Thursday, March 27, 2014

Students First presents a Tragedy in 4 Acts

Students First, an advocacy group that believes passionately in the power of educational advocacy to make some people more wealthy, recently released a video aimed at Pennsylvania and entitled "Protect Excellent Teachers in Pennsylvania." Clocking in at just under two minutes, it's a gripping and compelling tale. Seriously. You'll laugh, you'll cry, you'll kiss common sense goodbye. Let's enjoy each moving chapter together, shall we?

What Is the Value of an Excellent Teacher?

Ohhh! It's a cartoon, with an animated chart!! I love cartoons.

Oh, but this is a sad story. If a child has an ineffective first grade teacher, she will learn less. She will be behind for the rest of her life! "Probably." Oh, but if she has an effective teacher, she will learn more! Oh, no, sorry. She "can" learn more. She will be ahead!! Forever!! All the way through college!

There's some math in this part. Students of Slowpants McBadteacher will probably learn half as much, and the student of Mr. Hilee F. Ective can be "moved through" twice as much . Therefor, we know that an effective teacher can "produce" three times as much learning. And it is possible that I don't understand that math only because I have not received CCSS math training.

But I don't care about the mathy part because I am excited about this quantifying of learning. Yes, we can talk about how much learning, just like how much bread did you get at the store or how much money did Students First spend to produce this. Unfortunately, the video does not reveal what the Unit O' Learning might be, so I'm going to go ahead and name it Smarty. Apparently an ineffective teacher gives students too few smarties while highly effective teachers have smarties flying around the room like those little twitchy fairy things in Harry Potter.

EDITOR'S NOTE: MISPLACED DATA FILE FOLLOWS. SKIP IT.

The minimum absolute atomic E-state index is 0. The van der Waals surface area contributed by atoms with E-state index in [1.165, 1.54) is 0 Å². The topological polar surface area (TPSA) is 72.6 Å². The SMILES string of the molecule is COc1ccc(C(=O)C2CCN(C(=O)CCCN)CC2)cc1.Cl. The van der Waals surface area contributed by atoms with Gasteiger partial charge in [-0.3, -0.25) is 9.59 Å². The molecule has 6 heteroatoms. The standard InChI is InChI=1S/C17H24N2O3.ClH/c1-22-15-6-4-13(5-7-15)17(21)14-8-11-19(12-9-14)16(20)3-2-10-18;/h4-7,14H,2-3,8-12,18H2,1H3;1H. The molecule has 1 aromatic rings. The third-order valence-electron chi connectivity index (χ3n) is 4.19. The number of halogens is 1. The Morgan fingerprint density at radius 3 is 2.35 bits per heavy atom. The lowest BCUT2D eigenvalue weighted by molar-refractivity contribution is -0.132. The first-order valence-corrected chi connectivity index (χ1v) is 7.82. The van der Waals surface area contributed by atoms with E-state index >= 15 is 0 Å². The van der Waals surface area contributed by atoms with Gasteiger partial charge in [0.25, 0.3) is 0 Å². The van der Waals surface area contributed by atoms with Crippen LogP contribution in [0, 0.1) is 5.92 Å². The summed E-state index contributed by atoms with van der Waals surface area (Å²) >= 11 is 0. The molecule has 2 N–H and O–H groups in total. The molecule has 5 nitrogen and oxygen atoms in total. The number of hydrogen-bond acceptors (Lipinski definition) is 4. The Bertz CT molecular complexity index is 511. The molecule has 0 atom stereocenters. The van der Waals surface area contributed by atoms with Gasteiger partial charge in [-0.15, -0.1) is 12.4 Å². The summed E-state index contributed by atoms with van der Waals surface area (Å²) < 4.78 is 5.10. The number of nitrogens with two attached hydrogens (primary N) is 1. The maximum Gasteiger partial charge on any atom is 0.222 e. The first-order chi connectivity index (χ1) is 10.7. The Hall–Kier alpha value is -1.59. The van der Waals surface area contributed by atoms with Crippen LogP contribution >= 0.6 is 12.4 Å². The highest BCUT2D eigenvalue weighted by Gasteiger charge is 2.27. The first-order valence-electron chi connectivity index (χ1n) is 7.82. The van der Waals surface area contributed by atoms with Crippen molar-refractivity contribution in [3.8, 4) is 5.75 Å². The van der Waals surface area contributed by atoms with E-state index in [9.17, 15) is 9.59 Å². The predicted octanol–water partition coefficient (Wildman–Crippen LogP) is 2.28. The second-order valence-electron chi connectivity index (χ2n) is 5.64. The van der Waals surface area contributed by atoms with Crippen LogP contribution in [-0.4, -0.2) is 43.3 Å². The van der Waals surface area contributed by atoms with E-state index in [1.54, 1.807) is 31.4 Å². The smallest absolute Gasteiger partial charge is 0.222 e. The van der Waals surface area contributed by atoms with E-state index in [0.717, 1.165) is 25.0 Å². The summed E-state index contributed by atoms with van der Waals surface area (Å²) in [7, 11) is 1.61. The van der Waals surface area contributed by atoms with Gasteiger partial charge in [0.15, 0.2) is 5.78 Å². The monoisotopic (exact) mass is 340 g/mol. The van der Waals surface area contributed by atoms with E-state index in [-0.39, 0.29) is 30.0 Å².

This is exciting, because here I was thinking that trying to compare, say, learning in math class to learning in band to learning in science to learning in wood shop might be hard, seeing as how those kind of look like completely different things. But no-- we can measure "learning" by weight.

This could have real implications for, say, colleges. Do English majors acquire the same load of smarties as Business majors? And can a college start charging by the Smarty weight instead of credits? Will students start saying things like, "You should sign up for that twenty-smarty course"? This is interesting stuff. But on with our story.

Are You Aware That Pennsylvania Does Not Protect Excellent Teachers?!

It's true. In the "unfortunate case of layoffs," the excellent teachers might be out of a job! Despite the fact that they would have made these little cartoon children have happiness and success later in life!?

There's a thing called "First In, Last Out" and it is bad. Declining enrollment or a budget deficit (both of which are causes of layoffs that have nothing to do with actions of the state or federal government) might force layoffs, and that means schools will be forced to let some of their best teachers go. Because the young inexpensive teachers are awesome and the old costly ones suck.

Seniority based layoffs don't make sense, and they are bad for our students. (And at this point our narratress's voice takes on a kind of snarky tone that makes me expect her at any moment to excleim, "Omigod! like, that is totes gnarly!")

And you know, when I was struggling to get and hold a job, FILO annoyed me a bit, too, except for the part about knowing that when I finally landed a job, I would have job security and not have to worry about sneezing wrong or voting wrong or having to choice between getting a raise or keeping my job or any other things that might otherwise have led me to lose that job, so I guess maybe that's why FILO didn't bother me all that much. But you know that brings up the curtain on our next act--